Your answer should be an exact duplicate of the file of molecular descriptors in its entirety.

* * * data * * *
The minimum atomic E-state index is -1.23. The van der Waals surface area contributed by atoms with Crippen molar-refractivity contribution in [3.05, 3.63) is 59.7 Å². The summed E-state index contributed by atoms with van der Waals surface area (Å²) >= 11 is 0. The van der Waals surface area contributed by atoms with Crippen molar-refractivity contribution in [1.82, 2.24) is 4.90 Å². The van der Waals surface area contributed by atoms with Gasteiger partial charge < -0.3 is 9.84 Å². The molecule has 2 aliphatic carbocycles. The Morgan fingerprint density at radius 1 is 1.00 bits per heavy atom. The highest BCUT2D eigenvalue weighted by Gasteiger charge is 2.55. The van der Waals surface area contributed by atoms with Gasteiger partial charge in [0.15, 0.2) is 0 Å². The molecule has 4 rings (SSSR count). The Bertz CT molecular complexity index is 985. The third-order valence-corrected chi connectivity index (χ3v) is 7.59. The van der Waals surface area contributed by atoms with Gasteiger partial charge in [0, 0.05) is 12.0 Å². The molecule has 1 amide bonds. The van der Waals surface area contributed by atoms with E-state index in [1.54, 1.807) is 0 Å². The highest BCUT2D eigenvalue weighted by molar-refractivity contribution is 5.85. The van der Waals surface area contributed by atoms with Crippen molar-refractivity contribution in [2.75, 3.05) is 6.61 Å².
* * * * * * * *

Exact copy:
The minimum atomic E-state index is -1.23. The van der Waals surface area contributed by atoms with Crippen molar-refractivity contribution in [3.05, 3.63) is 59.7 Å². The summed E-state index contributed by atoms with van der Waals surface area (Å²) >= 11 is 0. The van der Waals surface area contributed by atoms with Crippen molar-refractivity contribution in [1.82, 2.24) is 4.90 Å². The van der Waals surface area contributed by atoms with Gasteiger partial charge < -0.3 is 9.84 Å². The molecule has 2 aliphatic carbocycles. The Morgan fingerprint density at radius 1 is 1.00 bits per heavy atom. The highest BCUT2D eigenvalue weighted by Gasteiger charge is 2.55. The van der Waals surface area contributed by atoms with Gasteiger partial charge in [0.15, 0.2) is 0 Å². The molecule has 4 rings (SSSR count). The Bertz CT molecular complexity index is 985. The third-order valence-corrected chi connectivity index (χ3v) is 7.59. The van der Waals surface area contributed by atoms with Gasteiger partial charge in [0, 0.05) is 12.0 Å². The molecule has 1 amide bonds. The van der Waals surface area contributed by atoms with E-state index in [1.54, 1.807) is 0 Å². The highest BCUT2D eigenvalue weighted by molar-refractivity contribution is 5.85. The van der Waals surface area contributed by atoms with Crippen molar-refractivity contribution in [2.75, 3.05) is 6.61 Å².